The 1947 classic “It’s a Wonderful Life” was a box-office flop, and didn’t become popular until the late 70’s when its copyright expired and TV channels could play it for free.

How It’s a Wonderful Life went from box office failure to Christmas classic


efore James Stewart was sent off to fight in the Second World War, he was one of Hollywood’s biggest movie stars. He’d appeared in 28 films, had been nominated for an Oscar for Mr Smith Goes to Washington, and even won one for Best Actor a year later for The Philadelphia Story. He was riding high.

But after spending three years fighting the Nazis in the US Air Force, the 37-year-old returned home in 1945 to find that everything had changed. His contract with MGM had run out, his agent had left the movie business, and he was suffering from what would later be recognised as post-traumatic stress disorder. “I was just a little bit scared,” he later recollected of his newfound circumstance. Then Frank Capra called.

Capra – who had… Continue Reading (6 minute read)

13 thoughts on “The 1947 classic “It’s a Wonderful Life” was a box-office flop, and didn’t become popular until the late 70’s when its copyright expired and TV channels could play it for free.”

  1. joelman0

    > The critics were unconvinced, too. The New York Times critic Bosley Crowther wrote that “the weakness of this picture is the sentimentality of it”, describing George Bailey as “a figment of simple Pollyanna platitudes”. The New Republic’s Manny Farber accused Capra of taking “an easy, simple-minded path that doesn’t give much credit to the intelligence of the audience”. The film placed 26th in box office revenues for the year. “By the end of 1947,” said Stewart, “the film was quietly put on the shelf.”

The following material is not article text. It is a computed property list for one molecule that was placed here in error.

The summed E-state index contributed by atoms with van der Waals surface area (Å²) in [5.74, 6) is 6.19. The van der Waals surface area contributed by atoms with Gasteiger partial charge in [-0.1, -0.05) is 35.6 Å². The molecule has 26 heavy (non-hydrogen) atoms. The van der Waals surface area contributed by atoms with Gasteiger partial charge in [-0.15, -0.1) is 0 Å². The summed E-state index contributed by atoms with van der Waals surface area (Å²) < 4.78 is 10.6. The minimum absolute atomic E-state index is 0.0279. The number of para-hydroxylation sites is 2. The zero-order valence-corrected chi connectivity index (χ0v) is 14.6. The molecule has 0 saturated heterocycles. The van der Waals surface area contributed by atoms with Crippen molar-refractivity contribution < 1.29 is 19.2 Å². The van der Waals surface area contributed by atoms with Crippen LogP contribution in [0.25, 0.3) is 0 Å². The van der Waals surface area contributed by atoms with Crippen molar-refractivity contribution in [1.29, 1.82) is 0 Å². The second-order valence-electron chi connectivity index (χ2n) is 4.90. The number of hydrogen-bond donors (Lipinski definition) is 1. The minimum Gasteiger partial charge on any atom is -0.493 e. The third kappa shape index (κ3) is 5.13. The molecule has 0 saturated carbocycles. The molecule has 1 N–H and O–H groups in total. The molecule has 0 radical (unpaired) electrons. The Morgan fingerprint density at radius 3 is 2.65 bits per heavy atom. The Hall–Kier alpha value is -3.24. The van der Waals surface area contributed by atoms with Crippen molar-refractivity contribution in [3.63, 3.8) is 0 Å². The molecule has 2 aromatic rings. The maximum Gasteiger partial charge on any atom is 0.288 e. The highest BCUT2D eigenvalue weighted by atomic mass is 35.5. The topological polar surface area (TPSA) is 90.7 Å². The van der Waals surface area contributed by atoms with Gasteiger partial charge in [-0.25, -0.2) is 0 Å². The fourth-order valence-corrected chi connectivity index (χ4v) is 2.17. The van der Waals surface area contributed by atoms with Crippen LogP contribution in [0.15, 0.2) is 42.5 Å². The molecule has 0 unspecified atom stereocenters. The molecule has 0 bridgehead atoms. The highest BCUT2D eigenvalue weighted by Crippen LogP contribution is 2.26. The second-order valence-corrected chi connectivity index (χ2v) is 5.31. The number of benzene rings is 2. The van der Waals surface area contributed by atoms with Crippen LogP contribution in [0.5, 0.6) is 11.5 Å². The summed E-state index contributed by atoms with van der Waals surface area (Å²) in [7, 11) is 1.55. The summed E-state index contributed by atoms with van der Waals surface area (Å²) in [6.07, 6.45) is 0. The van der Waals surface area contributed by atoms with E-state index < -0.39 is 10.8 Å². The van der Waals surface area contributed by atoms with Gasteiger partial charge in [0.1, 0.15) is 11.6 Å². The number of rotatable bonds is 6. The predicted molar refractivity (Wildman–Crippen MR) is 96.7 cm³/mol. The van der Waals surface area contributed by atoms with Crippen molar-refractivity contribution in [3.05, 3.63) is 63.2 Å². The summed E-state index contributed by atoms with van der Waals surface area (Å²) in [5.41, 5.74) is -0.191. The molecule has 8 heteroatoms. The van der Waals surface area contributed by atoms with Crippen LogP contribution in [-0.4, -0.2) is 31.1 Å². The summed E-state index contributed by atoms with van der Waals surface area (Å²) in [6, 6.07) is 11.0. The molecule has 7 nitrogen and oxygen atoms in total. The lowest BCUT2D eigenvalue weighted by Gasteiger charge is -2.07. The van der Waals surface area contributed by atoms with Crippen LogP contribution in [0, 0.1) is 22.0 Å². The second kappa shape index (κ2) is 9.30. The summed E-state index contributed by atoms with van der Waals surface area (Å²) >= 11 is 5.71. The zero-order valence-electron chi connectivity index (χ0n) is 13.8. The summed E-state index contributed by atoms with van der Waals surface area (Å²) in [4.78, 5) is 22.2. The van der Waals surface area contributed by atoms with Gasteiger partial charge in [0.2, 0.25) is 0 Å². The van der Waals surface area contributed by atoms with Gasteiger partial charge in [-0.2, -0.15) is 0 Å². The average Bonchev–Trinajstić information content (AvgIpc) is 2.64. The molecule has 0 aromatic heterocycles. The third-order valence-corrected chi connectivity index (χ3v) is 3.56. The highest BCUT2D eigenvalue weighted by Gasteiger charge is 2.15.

FWIW I love this movie. We watch it every year, and I cry every time!

  2. Kenesaw_Mt_Landis

    While nominated in several categories, the only Oscar that it won was for special technical achievement lFor the development of a new method of simulating falling snow on motion picture sets.”

    They use to corn flakes painted white and the crunch made audio recording a nightmare. Snow slaps in that movie. Looks really good

  3. schlootie

    Get ready for The Great Gatsby explosion. It’s going to be everywhere now that the copyright expired.

  4. Grandpa_Dan

    James Stewart was a national treasure.

  5. D4CL0veTrain

    Movies that become much popular later on, or books that become a hit after the writer passes. Great, but also kind of sad at the same time.

    Happy Holidays everyone!

  6. Peter_G

    Weren’t those the days, when copyright would eventually expire and the same 8 companies didn’t own all the media in the world?

  7. BurgerKingoftheRing

    The Big Lebowski was also a box office flop. Sometimes greatness is not appreciated in the time it came out in

  8. Vike_9194

    This movie carries a very deep simple message.
    As a broke lonely college kid in the late 70’s I discovered it and being reminded how seemingly insignificant gestures to others can really bring hope in ways you may never know.
    And to be surprised by my daughters and family to go see it with them 40 years later in a theater was an absolute joy and blessing.

  9. solarity52

    Sadly we are about 80% of the way complete in our transformation from Bedford Falls to Pottersville.

  10. geo_hampe

    I am in my 40s and saw it three days ago for the first time. I loved it! So wholesome and clean, and funny too

  11. gman1951

    Same with The Wizard of Oz. It was just a modest hit but grew to be the most watched movie ever due to television.

  12. mel122676

    It has always been my favorite Christmas movie. I watch it every year.

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